Mazes and Minotaurs
“Beginning with you, Phoebus, I will recount the famous deeds of men of old, who, at the behest of King Pelias, down through the mouth of Pontus and between the Cyanean rocks, sped well-benched Argo in quest of the Golden Fleece.” —Apollonius of Rhodes: Argonautika, Book I.
Thus begins the epic tale of Jason and his intrepid Argonauts. I would bet most of us have never read Apollonius’ version (I’ve not read it in its entirety), but we neverthesless know the story thanks, in no small part, to Ray Harryhausen’s excellent 1963 film Jason and the Argonauts*. We know about the Fleece, and Medea, and poor Hylas, and the Clashing Rocks. The tale has become part of our cultural heritage, in a manner of speaking.
Imagine, then, what the world would be like today if back in the late 60’s and early 70’s Gary Gygax had allowed himself to be influenced more by ancient Greek myth and Harryhausen’s celluloid epic than by Tolkien and Medieval Europe . . . rather than Dungeons and Dragons we might be playing Mazes and Minotaurs. That would be cool, huh? Well, as they say: ask and ye shall receive . . .
In 2002, in an article on RPG.net, veteran game designer and ancient historian Paul Elliott (whose RPG Zenobia might just interest a few of you, Gentle Readers) posed the same question. He hammered out an alternate history in his article, gave a few tantalizing details about this Mazes and Minotaurs game, and extrapolated some of the same triumphs and troubles as what befell D&D in its early days.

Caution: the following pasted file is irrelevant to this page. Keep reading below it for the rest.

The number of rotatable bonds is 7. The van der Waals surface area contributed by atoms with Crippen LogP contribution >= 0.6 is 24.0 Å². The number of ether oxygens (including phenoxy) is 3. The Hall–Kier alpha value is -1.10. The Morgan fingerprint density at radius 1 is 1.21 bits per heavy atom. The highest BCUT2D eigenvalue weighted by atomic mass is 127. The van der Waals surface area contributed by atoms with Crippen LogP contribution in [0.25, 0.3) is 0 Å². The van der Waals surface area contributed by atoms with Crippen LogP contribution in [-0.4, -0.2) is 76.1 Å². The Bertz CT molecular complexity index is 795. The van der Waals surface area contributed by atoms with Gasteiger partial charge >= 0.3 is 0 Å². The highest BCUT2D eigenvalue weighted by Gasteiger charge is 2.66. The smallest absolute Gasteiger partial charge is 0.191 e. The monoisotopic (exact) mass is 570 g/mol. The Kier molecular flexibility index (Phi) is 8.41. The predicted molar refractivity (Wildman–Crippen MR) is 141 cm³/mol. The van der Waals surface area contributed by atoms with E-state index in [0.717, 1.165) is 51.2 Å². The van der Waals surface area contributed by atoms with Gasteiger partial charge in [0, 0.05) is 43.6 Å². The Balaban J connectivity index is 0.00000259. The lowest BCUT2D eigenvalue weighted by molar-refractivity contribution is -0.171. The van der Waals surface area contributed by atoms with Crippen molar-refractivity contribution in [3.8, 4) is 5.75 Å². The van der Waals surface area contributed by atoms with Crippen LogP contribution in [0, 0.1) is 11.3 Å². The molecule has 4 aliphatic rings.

Enter French game designer Olivier Legrand, who read the article and decided to make the game Elliott referenced a reality. And — by Zeus! — what a game he did make! Here is Olivier in his own words about the creation of M&M. I only recently discovered it, and though I’ve not played it yet it is every inch an awesome homage to Gygax, original D&D, and Harryhausen’s animated skeletons! But, Legrand didn’t stop there. He and the game’s fans have constructed an elaborate alternate publishing history that stretches back to 1972 (the game really only dates to 2006, but the 2006 edition is supposedly “a reprint of the 1972 original”); what’s more, he also created a second set of rules that mimic the shift in the early days from D&D to Advanced D&D. And, as if it couldn’t get any better, every stitch of it — every word, phrase, and random encounter table — he offers 100% free of charge. Rulebooks, supplements, gaming aides, and a mammoth 200-page adventure. Free.
And don’t equate “free” with poor workmanship or playability, either. Despite it’s origins as a parody of sorts, Legrand has created one of the best systems since, well, since Uncle Gary put pen to paper. It’s elegant, simple, and captures the feel of ancient Greece as well as the nostalgia of 70’s-era gaming. His .pdfs have a very professional layout, with art and Greek key-motif page borders. I’m looking forward to getting some players together and fighting the Trojan War all over again, or maybe seeking out the ferocious Medusa . . .
If you want to check out the “1972 Original Rules”, go here.
If you’d prefer the “1987 Revised Rules”, go here.
Supplements can be found here.
*Directed by Don Chaffey; Harryhausen gets the lion’s share of the credit because it’s his stop-motion animation we remember.